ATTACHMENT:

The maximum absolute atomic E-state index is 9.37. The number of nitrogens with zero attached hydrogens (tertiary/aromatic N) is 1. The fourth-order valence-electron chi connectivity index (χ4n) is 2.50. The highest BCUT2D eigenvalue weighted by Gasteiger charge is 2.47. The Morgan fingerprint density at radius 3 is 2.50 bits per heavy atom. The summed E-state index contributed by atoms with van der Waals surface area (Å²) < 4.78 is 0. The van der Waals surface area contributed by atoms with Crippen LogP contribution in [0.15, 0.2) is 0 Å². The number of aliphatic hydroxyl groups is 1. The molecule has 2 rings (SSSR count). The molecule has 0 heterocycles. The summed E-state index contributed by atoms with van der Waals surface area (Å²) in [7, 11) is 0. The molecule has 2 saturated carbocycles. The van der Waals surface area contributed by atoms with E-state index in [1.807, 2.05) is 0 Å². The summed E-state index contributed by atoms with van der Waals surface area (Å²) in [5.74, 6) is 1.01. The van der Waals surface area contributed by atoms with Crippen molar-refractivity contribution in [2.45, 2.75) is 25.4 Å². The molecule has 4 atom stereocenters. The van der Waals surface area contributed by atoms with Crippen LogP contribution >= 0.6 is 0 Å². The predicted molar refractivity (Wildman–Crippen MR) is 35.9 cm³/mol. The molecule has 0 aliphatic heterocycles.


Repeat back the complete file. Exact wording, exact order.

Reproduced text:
The maximum absolute atomic E-state index is 9.37. The number of nitrogens with zero attached hydrogens (tertiary/aromatic N) is 1. The fourth-order valence-electron chi connectivity index (χ4n) is 2.50. The highest BCUT2D eigenvalue weighted by Gasteiger charge is 2.47. The Morgan fingerprint density at radius 3 is 2.50 bits per heavy atom. The summed E-state index contributed by atoms with van der Waals surface area (Å²) < 4.78 is 0. The van der Waals surface area contributed by atoms with Crippen LogP contribution in [0.15, 0.2) is 0 Å². The number of aliphatic hydroxyl groups is 1. The molecule has 2 rings (SSSR count). The molecule has 0 heterocycles. The summed E-state index contributed by atoms with van der Waals surface area (Å²) in [7, 11) is 0. The molecule has 2 saturated carbocycles. The van der Waals surface area contributed by atoms with E-state index in [1.807, 2.05) is 0 Å². The summed E-state index contributed by atoms with van der Waals surface area (Å²) in [5.74, 6) is 1.01. The van der Waals surface area contributed by atoms with Crippen molar-refractivity contribution in [2.45, 2.75) is 25.4 Å². The molecule has 4 atom stereocenters. The van der Waals surface area contributed by atoms with Crippen LogP contribution >= 0.6 is 0 Å². The predicted molar refractivity (Wildman–Crippen MR) is 35.9 cm³/mol. The molecule has 0 aliphatic heterocycles.